INDIANAPOLIS, Ind. (WEHT) — Governor Eric Holcomb issued a new executive order Monday that provides directives to manage Indiana’s healthcare response to COVID-19.
“We see a surge coming and we’re calling in the reinforcements, bolstering Indiana’s capacity to provide additional health care services during this emergency,” said Gov. Eric J. Holcomb. “By eliminating licensing barriers and tapping in to the available talent pool of healthcare workers, Hoosiers are staffing up and stepping up to meet this challenge head-on.”
The executive order allows the following professionals who do not currently hold an active license to practice:
- medical professionals who retired or became inactive in the last five years
- medical professionals who hold licenses in other states
- medical professionals who held licenses in other states and retired or became inactive in the last five years
- certain medical students and graduates
These professionals must register with the Indiana Professional Licensing Agency via their website at www.in.gov/pla. These professionals will be able to assist in screenings, telemedicine and other basic procedures to allow regularly licensed medical professionals to be on the frontline.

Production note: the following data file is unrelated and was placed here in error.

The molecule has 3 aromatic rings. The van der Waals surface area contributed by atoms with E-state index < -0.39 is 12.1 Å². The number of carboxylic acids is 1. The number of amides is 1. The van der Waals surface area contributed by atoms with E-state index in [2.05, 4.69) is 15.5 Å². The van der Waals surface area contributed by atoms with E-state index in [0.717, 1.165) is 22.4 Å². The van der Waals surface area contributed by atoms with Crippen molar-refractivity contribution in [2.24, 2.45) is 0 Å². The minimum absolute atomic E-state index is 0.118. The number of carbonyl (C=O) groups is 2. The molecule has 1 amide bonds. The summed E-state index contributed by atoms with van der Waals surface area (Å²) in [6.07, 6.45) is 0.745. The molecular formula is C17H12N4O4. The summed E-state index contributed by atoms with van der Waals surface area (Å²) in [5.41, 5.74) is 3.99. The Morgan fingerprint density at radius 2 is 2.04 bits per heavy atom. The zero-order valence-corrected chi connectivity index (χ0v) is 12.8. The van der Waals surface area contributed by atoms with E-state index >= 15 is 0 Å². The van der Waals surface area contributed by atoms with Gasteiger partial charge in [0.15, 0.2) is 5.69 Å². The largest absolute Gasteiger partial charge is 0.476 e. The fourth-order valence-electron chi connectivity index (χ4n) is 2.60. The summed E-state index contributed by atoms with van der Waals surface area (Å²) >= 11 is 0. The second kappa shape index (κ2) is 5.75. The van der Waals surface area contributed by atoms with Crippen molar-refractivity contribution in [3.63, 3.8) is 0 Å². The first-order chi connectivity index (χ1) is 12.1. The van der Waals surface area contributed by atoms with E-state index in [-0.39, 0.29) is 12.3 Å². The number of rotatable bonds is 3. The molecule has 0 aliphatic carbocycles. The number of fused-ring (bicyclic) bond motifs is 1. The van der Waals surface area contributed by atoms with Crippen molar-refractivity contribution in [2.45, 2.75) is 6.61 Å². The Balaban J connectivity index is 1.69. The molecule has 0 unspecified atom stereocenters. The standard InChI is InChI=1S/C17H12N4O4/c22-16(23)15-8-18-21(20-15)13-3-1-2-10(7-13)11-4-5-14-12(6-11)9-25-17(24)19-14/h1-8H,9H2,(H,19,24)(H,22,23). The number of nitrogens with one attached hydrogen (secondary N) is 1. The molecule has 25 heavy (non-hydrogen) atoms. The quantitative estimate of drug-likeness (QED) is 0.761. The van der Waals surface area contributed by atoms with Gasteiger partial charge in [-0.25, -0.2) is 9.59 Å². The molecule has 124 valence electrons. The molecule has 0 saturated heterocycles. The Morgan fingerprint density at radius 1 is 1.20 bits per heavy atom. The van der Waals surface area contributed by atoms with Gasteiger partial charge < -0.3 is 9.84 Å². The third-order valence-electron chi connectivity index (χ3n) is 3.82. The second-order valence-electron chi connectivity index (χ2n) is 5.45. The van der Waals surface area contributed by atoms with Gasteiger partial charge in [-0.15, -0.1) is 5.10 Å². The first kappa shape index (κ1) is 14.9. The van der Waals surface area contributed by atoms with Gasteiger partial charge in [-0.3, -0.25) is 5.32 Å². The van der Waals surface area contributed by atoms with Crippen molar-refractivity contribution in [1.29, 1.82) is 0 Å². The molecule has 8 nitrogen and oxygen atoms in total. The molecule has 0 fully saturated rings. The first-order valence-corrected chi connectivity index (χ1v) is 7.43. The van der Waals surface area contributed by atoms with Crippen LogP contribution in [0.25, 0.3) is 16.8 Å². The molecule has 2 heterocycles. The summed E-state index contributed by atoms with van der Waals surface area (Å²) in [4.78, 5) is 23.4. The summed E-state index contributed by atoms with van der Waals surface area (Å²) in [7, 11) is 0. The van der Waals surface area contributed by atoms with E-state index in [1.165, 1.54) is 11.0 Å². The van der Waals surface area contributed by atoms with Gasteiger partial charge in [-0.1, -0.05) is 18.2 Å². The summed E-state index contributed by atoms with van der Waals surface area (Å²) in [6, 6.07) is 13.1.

Indiana’s baseline number of critical care hospital beds is 1,432 and the baseline number of ventilators is at 1,177. As of Monday, Holcomb says hospitals have taken steps to increase the number of critical care beds to 1,940 and identified another 750 ventilators for critical care patients.
The state plans to double both numbers if needed by taking existing beds and re-purposing ventilators from various places.
Additionally, the surge plan calls for moving less critical patients to alternate facilities including neighborhood hospitals, medical clinics and state-owned hospitals, such as unopened floors at the NeuroDiagnostic Institute hospital in Indianapolis and the Richmond State Hospital.
If needed, after all of these steps are exhausted, Indiana will be prepared to put patients in alternative facilities. The Indiana National Guard and Department of Homeland Security, in conjunction with FEMA, are in charge of these plans.
Based on projected impact models, the state says Indiana’s patient surge is expected to begin soon and the peak is expected to be mid-April to mid-May.
To view past executive orders from Holcomb, click here.